Moonshine Stoned: How I Learned to Drink Moonshine and Attend a Coal Miner Donkey Race

On the veranda, after a supper of pork scrapple with pig’s knuckles, ears and nose, Sally Monroe passed me a corncob pipe loaded with her solstice-infused weed. After one good blast on the longest day of the year, I found myself adrift in Never-Never Land with Captain Hook and Peter Pan. She said it’d keep me going all night, and well into the next day. Told me I’d be higher for longer. And I hadn’t even tasted her husband’s moonshine yet. How high is high, and for how long?

Sally ran the bakery at the Giant Eagle Supermarket in Sommerholm, the county seat. By night and on weekends she grew weed in the back of her chicken coop. Earl, her husband, worked as a blast hole driller for the Amalgamated Coal Mine Company, night or day, depending on his shift. But he always found time for his moonshine operation. Tonight, however, he was relaxing on the veranda. Tomorrow, he’d be competing in The Annual Miner’s Summer Solstice Donkey Race with his prize donkey, Alfred the Great.

June 21, 1974. I was a city-boy hippie living on the West Coast, come home to Appalachia to attend my sister’s funeral. After the service I told my brother, Jack, over a few joints that I wanted to try some good old fashioned moonshine. Jack owned a beer distributor, so he had connections. We climbed into his ‘54 Chevy pickup and he took me up into the hills to meet his good friends, Sally and Earl Monroe. My soul had been pushed to the limit that week, and I was ready to let the demons loose.

We were expected for an early supper. The house wasn’t the tarpaper shack I was expecting, but a rambling brick one-story, spread out into the hillside with a sagging veranda that wrapped itself around the structure like a snake curling around a rock for a nap in the heat. The chicken coop lay partially hidden in a dense stand of maples behind the house. Sally, a tall, lanky woman, gray hair falling over her shoulders and wearing an apron over a print dress, greeted us at the screen door. It was so hot she was in her bare feet. Earl was due from his shift any minute.

When Earl got home, he led Jack and I up into the hills to see his still. It took us a good hour of strenuous walking to reach our destination. There was no path, not that it mattered—I couldn’t see a thing. Earl told me he took many different routes to the still. Didn’t want to give the Feds any evidence he was making hooch. He was lean and grizzled, but looked younger than I’d imagined. We came to a rock formation and entered sideways between a crack in the stones, then made our way down into a leaf-carpeted hollow. I smelled the profusion of Spring, mingling with the fade of Autumn. The living come to visit the dead. Except for the burble of the creek that meandered through the center of the trees, I’d never been in a place so quiet. Behind another smaller formation lay the still. A man dressed only in overalls greeted us. Earl introduced him as Hal, his partner. Hal didn’t say anything; just nodded, and spat some black tobacco juice out one side of his mouth.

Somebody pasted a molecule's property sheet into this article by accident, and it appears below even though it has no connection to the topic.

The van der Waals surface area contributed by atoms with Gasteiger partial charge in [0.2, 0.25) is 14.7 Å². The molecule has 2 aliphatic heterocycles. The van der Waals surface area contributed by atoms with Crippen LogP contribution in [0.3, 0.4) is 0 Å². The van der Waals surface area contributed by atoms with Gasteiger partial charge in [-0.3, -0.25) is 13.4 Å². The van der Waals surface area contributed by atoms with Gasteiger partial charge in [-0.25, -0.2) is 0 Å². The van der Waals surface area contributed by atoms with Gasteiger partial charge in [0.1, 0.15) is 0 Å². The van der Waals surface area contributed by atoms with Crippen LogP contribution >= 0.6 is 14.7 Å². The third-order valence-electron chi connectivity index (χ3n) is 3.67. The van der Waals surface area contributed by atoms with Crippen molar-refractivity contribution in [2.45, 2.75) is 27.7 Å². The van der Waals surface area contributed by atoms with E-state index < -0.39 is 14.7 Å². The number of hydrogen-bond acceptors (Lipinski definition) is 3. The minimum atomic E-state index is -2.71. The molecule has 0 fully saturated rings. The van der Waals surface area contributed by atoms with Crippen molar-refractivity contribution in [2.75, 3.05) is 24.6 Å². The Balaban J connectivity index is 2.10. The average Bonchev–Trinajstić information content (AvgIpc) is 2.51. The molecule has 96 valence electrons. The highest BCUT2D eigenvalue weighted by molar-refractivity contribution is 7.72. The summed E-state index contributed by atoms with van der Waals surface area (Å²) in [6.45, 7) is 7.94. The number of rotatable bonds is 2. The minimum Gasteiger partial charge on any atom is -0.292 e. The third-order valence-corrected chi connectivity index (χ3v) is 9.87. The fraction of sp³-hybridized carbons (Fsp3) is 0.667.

A pile of cut maple lay nearby. Looking like it had been hammered into shape by a concrete block, a giant, bulging copper pot topped with a conical lid sat precariously askew on an iron ring over a low-flamed fire. Earl picked up a piece of maple and banged on the sides. “The bottom here is filled with corn mash, and heated over the fire at a hunnert and seventy-five degrees. The steam, which contains the alcohol, rises into the lid—up here.” He then touched a misshapen pipe that stuck out from the lid and tilted down into a smaller pot. “It moves from this here arm and down into this pot, the Thump Keg. The extry water is condensed and makes the vapor a whole lot stronger.” He gave me a toothy grin and winked. “Then it goes to that container over there, the Worm Box, and into coiled copper tubing submerged in cold running water from my creek. It all condenses agin and turns to pure liquid alcohol. There it is, dripping out the end into that oak barrel at the end.” He patted the barrel. “This is my Sleepy Hollow Shine.”